4. Grow Your Sense of Community

You don’t have to weed alone – nor should you. Activities that promote a healthy lifestyle and encourage interaction with peers are recommended to prevent social isolation and loneliness.  Group membership may be especially important for ageing adults, especially during periods of change such as moving into new senior housing. Connecting with other members of a gardening group allows people to receive social support and to contribute positively to the lives of others as they the fruits – or vegetables- of their labour.

5. Improves Nutrition

A productive plot can promote healthy choices by raising awareness and appreciation of fresh produce. It’s as farm-to-table as it gets!  Gardening helps people develop a lasting habit of eating enough fruits and vegetables, something recommended by the Canada Food Guide.

6. Therapeutic Gardening for Dementia

The creative and tactile experience of being near to nature is not only good for well-being, but studies indicate that it may help relieve symptoms associated with Alzheimer’s disease and other dementias.  Gardening can help people in the early stages of dementia retain many functional capabilities. Using interactive garden features such as birdfeeders, raised garden beds, and bird baths maximizes the sensory and social aspects for those in mid-stage disease.  With adequate paths and lighting, people who are living with late-stage dementia may enjoy simply being in the garden, walking or wheeling the paths with the help of a care partner.

Memory Care Herb Garden


Auburn Heights Retirement Residence in Calgary provides a wonderful example of how gardens can benefit seniors living with dementia.

Mackenzie Percy, a Recreation Therapist working on the building’s Memory Care floor, says, “We’ve planted basil, peppermint, and rosemary in one of our garden boxes.’

“When we sit outside on our patio, I usually pick one or two herb leaves and have the residents smell them. Then, we discuss what we might use the herbs for”, Percy continues.  “They will tell me how those herbs remind them of the times they cooked at home for their children. The peppermint reminds them of peppermint candies. It’s really beautiful to experience.”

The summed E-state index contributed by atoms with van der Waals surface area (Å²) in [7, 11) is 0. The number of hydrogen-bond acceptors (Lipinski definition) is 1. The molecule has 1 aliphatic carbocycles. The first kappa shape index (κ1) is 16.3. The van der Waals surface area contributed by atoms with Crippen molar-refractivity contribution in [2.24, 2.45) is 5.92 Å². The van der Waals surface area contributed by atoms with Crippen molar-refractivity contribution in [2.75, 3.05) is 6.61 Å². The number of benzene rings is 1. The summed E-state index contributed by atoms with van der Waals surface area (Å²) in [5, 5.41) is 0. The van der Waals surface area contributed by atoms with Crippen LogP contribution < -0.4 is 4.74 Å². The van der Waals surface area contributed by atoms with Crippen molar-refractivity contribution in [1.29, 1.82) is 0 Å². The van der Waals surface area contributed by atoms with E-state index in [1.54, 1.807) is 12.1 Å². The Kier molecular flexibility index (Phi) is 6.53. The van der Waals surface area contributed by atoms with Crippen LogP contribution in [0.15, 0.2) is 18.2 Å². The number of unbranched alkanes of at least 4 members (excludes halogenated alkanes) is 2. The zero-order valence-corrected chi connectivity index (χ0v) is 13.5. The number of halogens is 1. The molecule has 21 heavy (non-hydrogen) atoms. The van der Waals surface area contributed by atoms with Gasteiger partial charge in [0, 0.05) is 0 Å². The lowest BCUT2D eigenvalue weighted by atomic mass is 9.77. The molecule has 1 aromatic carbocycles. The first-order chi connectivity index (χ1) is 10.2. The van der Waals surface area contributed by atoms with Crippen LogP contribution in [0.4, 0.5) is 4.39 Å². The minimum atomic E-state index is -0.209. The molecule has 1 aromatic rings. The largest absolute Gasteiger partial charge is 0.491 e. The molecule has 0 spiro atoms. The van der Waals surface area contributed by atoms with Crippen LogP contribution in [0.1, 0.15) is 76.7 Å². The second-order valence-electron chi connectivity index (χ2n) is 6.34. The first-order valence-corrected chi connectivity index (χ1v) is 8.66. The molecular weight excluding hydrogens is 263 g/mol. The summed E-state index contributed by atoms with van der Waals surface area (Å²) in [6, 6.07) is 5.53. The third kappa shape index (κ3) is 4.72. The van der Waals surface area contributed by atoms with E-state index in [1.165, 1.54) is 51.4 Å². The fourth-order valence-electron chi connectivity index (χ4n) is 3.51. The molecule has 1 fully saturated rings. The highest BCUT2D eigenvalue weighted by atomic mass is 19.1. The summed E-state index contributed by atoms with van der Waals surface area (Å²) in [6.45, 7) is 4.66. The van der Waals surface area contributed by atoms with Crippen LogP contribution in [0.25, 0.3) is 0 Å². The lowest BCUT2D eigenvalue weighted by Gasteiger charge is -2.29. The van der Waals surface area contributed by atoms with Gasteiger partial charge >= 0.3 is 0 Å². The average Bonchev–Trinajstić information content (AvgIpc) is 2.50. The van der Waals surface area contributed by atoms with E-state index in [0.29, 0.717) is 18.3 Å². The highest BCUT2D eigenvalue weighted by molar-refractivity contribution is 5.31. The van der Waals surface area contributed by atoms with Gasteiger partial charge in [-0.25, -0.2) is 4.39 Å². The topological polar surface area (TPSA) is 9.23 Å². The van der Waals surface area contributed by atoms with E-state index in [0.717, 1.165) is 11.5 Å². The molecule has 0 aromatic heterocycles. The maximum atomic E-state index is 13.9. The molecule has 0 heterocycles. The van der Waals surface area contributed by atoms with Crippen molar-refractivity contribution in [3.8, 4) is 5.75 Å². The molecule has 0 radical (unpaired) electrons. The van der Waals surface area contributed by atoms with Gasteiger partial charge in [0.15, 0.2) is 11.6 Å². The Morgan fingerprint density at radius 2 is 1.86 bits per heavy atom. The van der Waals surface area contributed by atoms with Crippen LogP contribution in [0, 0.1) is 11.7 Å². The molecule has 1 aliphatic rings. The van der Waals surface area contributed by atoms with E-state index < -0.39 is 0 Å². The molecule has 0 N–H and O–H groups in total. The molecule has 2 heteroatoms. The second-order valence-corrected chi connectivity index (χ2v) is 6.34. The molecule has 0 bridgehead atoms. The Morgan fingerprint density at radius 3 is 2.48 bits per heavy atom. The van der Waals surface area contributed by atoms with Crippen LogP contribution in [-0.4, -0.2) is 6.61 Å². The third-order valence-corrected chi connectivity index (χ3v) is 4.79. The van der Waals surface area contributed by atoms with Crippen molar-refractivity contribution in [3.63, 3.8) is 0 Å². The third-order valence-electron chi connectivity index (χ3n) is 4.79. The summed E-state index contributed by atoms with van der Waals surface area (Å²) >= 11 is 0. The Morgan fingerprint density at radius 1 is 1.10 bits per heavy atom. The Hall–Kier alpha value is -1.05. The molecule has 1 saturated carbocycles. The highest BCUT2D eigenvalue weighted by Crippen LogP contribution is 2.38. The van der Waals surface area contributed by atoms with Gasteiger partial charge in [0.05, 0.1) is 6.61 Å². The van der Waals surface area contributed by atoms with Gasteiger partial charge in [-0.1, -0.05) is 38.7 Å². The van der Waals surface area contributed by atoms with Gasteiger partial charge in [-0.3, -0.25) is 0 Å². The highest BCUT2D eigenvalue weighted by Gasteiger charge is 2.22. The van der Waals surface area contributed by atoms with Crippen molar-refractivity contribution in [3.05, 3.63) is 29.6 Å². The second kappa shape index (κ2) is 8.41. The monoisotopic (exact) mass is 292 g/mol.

Some of our strongest memories, our most potent associations, are triggered by odor. A smell that you associate with an event or moment in the past will often transport you to that moment. And, anything that has the power to channel reminiscences should be part of the daily life of any person with dementia.

Let Nature Nurture You


Find assisted living facilities for your loved ones (or yourself) that allow them to continue to pursue their favourite hobbies. Those who love gardening should explore our senior homes in Ottawa, London, and Stratford. Find out how we can facilitate active and independent senior lifestyles all while offering adaptable levels of care. It’s part of the way we ensure our residents have the freedom to age in place.

Those who love gardening should get in touch with us today and ask about gardening at our many seniors living centres across the country.  Gardening activities lend themselves easily to people of all ages and abilities. This in turn builds teamwork, self-esteem, and self-confidence, and social interaction.



Writer:   Julianna McLeod